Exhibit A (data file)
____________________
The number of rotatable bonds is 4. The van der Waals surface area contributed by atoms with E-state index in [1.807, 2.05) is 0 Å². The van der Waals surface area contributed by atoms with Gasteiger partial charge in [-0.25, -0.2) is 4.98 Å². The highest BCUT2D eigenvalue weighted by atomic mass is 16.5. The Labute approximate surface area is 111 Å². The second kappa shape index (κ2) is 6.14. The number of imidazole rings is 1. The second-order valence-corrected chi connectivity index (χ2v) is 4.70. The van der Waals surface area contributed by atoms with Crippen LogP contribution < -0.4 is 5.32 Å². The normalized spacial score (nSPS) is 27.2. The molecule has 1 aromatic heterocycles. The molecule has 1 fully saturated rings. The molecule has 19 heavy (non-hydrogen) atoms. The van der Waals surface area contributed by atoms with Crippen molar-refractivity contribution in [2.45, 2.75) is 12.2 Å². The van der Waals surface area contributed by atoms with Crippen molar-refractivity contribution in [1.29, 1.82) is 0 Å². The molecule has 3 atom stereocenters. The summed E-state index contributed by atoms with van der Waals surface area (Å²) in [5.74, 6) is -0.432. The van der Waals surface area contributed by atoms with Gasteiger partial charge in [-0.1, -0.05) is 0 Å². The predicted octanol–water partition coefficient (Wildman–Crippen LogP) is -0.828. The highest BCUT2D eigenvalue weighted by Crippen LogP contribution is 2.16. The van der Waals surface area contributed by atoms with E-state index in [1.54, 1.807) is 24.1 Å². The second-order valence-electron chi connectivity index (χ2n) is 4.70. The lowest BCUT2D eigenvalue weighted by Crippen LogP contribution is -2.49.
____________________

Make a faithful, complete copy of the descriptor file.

The number of rotatable bonds is 4. The van der Waals surface area contributed by atoms with E-state index in [1.807, 2.05) is 0 Å². The van der Waals surface area contributed by atoms with Gasteiger partial charge in [-0.25, -0.2) is 4.98 Å². The highest BCUT2D eigenvalue weighted by atomic mass is 16.5. The Labute approximate surface area is 111 Å². The second kappa shape index (κ2) is 6.14. The number of imidazole rings is 1. The second-order valence-corrected chi connectivity index (χ2v) is 4.70. The van der Waals surface area contributed by atoms with Crippen LogP contribution < -0.4 is 5.32 Å². The normalized spacial score (nSPS) is 27.2. The molecule has 1 aromatic heterocycles. The molecule has 1 fully saturated rings. The molecule has 19 heavy (non-hydrogen) atoms. The van der Waals surface area contributed by atoms with Crippen molar-refractivity contribution in [2.45, 2.75) is 12.2 Å². The van der Waals surface area contributed by atoms with Crippen molar-refractivity contribution in [1.29, 1.82) is 0 Å². The molecule has 3 atom stereocenters. The summed E-state index contributed by atoms with van der Waals surface area (Å²) in [5.74, 6) is -0.432. The van der Waals surface area contributed by atoms with Gasteiger partial charge in [-0.1, -0.05) is 0 Å². The predicted octanol–water partition coefficient (Wildman–Crippen LogP) is -0.828. The highest BCUT2D eigenvalue weighted by Crippen LogP contribution is 2.16. The van der Waals surface area contributed by atoms with E-state index in [1.54, 1.807) is 24.1 Å². The second-order valence-electron chi connectivity index (χ2n) is 4.70. The lowest BCUT2D eigenvalue weighted by Crippen LogP contribution is -2.49.